Refracted Input

Clare O’Farrell’s blog on books, TV, films, Michel Foucault, universities etc. etc.

Svend Brinkmann, Stand Firm. Resisting the Self-Improvement Craze, Trans. Tam McTurk, Cambridge: Polity, 2017

Another book I will be reading through on this blog. This short and entertaining anti self-help book is an absolute gem. I will admit I am a bit of a self-help junkie, but prefer works that offer practical (and not too hyped) techniques rather than ones that put the emphasis on self-discovery. Brinkmann is Professor of Psychology at Aalborg University in Denmark and this book was a best seller in its orginal language and made the author a celebrity. Brinkmann’s departmental affiliation is misleading perhaps as this book is located squarely within the philosophical arena rather than the psychological one, with the author advocating an updated form of Stoicism for today. In this he would no doubt concur with Foucault’s remark in relation to Ancient Greek philosophy:

Among the cultural inventions of mankind there is a treasury of devices, techniques, ideas, procedures, and so on, that cannot exactly be reactivated, but at least constitute, or help to constitute, a certain point of view which can be very useful as a tool for analyzing what’s going on now-and to change it.
Michel Foucault, On the Genealogy of Ethics : An Overview of Work in Progress, in The Foucault Reader, ed. Paul Rabinow (New York: Pantheon, 1984), 349-50

In many ways Brinkmann’s project is quite foucauldian, and he does in fact refer to Foucault’s work, noting:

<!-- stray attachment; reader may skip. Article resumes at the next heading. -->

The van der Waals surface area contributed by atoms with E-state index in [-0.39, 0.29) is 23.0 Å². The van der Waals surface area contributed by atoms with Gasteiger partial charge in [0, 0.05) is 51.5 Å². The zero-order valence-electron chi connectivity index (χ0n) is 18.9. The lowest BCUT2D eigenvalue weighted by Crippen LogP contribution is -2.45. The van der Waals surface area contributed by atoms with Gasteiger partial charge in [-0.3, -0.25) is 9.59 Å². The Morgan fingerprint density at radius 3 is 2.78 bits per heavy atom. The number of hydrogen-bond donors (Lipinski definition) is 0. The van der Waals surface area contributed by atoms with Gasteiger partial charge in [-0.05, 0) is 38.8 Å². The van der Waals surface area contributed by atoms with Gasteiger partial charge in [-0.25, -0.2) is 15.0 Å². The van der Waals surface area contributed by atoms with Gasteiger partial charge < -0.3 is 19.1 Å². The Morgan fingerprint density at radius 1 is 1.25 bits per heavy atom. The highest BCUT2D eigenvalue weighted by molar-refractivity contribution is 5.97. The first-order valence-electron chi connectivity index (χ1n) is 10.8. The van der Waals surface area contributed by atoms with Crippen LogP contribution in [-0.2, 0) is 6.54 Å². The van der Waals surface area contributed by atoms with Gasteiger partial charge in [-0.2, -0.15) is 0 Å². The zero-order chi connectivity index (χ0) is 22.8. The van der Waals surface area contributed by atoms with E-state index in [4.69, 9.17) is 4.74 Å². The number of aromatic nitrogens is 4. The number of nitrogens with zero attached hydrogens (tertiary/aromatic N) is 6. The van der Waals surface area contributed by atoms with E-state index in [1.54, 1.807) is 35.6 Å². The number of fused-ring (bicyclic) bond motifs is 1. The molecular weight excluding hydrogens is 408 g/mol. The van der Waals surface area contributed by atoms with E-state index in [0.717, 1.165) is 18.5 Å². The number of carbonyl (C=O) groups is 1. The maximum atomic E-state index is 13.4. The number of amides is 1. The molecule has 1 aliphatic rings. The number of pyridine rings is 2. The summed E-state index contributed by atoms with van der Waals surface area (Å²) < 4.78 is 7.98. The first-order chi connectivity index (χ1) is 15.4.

It may appear as if Foucault’s technologies of the self are equivalent to the the concept of self-development. And in one sense this is true. However, the significant difference is that while the self-developers of today typically posit the existence of an inner self to be discovered and realised, Foucault thought of the self as an illusion, something that is created, like an artist painting a portrait. It does not exist prior to its creation, and it does not come about by itself. Another difference is that the concept of self-technology is closely associated with an understanding of ethics. The concept of ethics plays an important role in Foucault’s later work, as it represents the ongoing relation to the self to itself. (p. 94)

Brinkmann in a gentle lampooning of Stephen Covey’s book The Seven Habits of Highly Effective People and the industry it spawned, proposes a seven-step series of techniques for resisting the cult of the self. He provides a nice short paragraph summary of each of these techniques in this article in Psychology Today. His proposed techniques are summarised in the entertaining chapter titles:

  1. Cut out the navel-gazing
  2. Focus on the negative in your life
  3. Put on the No hat
  4. Suppress your feelings
  5. Sack your coach
  6. Read a novel – not a self-help book or biography
  7. Dwell on the past

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